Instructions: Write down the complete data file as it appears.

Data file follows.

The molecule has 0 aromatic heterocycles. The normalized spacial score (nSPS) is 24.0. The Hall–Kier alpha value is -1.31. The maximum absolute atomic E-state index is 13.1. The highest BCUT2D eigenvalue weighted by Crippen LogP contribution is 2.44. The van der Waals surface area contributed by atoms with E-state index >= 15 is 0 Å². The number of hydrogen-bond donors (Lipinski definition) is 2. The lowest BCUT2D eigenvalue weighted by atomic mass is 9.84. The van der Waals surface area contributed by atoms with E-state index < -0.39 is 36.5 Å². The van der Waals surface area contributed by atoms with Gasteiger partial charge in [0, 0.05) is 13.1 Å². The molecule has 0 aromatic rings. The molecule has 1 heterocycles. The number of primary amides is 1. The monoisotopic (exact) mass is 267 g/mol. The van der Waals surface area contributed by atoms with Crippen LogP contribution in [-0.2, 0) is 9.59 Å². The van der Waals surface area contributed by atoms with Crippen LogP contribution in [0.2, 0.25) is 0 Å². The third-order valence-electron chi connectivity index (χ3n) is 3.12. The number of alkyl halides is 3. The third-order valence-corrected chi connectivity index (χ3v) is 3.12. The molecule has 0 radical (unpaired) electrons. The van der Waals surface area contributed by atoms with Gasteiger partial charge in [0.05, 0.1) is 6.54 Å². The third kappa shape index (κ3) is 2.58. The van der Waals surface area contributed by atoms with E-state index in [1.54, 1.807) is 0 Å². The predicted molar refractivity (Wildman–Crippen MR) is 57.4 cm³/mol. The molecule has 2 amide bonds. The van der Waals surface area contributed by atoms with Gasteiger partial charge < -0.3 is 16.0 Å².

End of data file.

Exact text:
The molecule has 0 aromatic heterocycles. The normalized spacial score (nSPS) is 24.0. The Hall–Kier alpha value is -1.31. The maximum absolute atomic E-state index is 13.1. The highest BCUT2D eigenvalue weighted by Crippen LogP contribution is 2.44. The van der Waals surface area contributed by atoms with E-state index >= 15 is 0 Å². The number of hydrogen-bond donors (Lipinski definition) is 2. The lowest BCUT2D eigenvalue weighted by atomic mass is 9.84. The van der Waals surface area contributed by atoms with E-state index < -0.39 is 36.5 Å². The van der Waals surface area contributed by atoms with Gasteiger partial charge in [0, 0.05) is 13.1 Å². The molecule has 0 aromatic rings. The molecule has 1 heterocycles. The number of primary amides is 1. The monoisotopic (exact) mass is 267 g/mol. The van der Waals surface area contributed by atoms with Crippen LogP contribution in [-0.2, 0) is 9.59 Å². The van der Waals surface area contributed by atoms with Crippen LogP contribution in [0.2, 0.25) is 0 Å². The third-order valence-electron chi connectivity index (χ3n) is 3.12. The number of alkyl halides is 3. The third-order valence-corrected chi connectivity index (χ3v) is 3.12. The molecule has 0 radical (unpaired) electrons. The van der Waals surface area contributed by atoms with Gasteiger partial charge in [0.05, 0.1) is 6.54 Å². The third kappa shape index (κ3) is 2.58. The van der Waals surface area contributed by atoms with E-state index in [1.54, 1.807) is 0 Å². The predicted molar refractivity (Wildman–Crippen MR) is 57.4 cm³/mol. The molecule has 2 amide bonds. The van der Waals surface area contributed by atoms with Gasteiger partial charge < -0.3 is 16.0 Å².